And then there is curator Klaus Biesenbach, who in word and manner reveals a critical, under-investigated side of Abramovic. "Klaus, I love you," Abramovic murmurs to him in the moments before her performance begins. "Is this okay?" Biesenbach acquires a curiously steely look when he describes the way "Marina seduces everyone she ever meets." They are great friends now, he says, repeating it twice, "but we’re divorced." Groupies and pranksters abound, as do would-be artists who see themselves as part of the show; all shenanigans are quickly shut down as Abramovic lowers her head like a mournful deity. In fact, Biesenbach says, the exhibition is ultimately a self-portrait, and just as he mistakenly believed Abramovic to be in love with him, so the same misunderstanding is repeated "with every single person in the atrium."
The better part of Abramovic's personality slips out in asides and interactions, rather than in the rehearsed bits about her trinity of selves. Eerily untouched by age, her imposing physicality is softened by girlish accents. A shadow storyline trails Akers's art show procedural, and it involves, of all plainly human things, Marina Abramovic getting laid. And yet the sideways frequency with which the issue comes up feels telling. As so often seems to be the case with successful women, for Abramovic being at the top of her career means forever looking past that next big project for her "other" life to begin, the one where she falls in love and has heaps of sex and looks up the hot Asian guy from day X and hour Y of her MoMA residency.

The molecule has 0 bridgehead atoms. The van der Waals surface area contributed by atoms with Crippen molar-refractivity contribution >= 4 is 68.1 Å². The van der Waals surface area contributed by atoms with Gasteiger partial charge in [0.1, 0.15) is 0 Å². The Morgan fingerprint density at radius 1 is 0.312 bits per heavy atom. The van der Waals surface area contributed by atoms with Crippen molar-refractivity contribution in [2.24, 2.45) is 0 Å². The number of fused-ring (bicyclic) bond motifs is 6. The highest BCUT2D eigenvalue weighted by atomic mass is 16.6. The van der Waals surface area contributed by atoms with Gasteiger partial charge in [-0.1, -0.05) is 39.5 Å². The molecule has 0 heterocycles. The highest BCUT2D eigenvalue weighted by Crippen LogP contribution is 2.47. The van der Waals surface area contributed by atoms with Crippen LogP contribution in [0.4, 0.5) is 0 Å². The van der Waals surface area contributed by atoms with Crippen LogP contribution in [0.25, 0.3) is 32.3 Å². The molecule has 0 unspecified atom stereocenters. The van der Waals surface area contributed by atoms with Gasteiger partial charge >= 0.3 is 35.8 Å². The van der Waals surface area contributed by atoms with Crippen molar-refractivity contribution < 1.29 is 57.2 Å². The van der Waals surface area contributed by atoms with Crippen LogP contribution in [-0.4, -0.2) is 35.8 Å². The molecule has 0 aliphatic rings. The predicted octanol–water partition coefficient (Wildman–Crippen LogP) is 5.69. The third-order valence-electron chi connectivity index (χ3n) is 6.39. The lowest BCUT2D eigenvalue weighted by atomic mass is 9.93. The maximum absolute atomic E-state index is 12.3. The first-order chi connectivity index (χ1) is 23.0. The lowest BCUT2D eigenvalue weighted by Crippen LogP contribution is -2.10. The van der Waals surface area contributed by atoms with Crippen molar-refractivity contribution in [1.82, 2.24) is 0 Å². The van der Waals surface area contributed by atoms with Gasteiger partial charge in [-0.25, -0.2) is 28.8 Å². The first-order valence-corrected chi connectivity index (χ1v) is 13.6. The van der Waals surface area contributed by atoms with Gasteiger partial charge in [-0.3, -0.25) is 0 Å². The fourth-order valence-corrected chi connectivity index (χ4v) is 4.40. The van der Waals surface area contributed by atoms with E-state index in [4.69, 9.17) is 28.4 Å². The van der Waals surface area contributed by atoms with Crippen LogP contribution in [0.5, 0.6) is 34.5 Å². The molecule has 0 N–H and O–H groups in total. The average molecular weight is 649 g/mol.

At the outset Abramovic says she wanted to show the world, one time, the unglamorous underside of art's creation; in fact the result has a slickness some might find disconcerting. Seeing her pinned down and packaged as an art star or even just a documentary "personality" might feel antithetical to a body of work committed to its own transience. And yet The Artist Is Present is ultimately an Abramovic production, whether the purists care to acknowledge her love of designer clothes and way with a one-liner or not. Why shouldn't this be the woman who made an entire city confront the tyranny of time's passage?
Because I wasn’t seeking anything so grand from this clean-lined documentary, I came away moved most of all by the perseverance of an artist who, having put the time in, was rewarded with a moment that set a life lived largely through performance into meaningful relief. There’s also something to be said for having your ex come and pay homage to you, on your turf, at a MoMA restrospective of your career. As Ulay himself demurs: Only respect.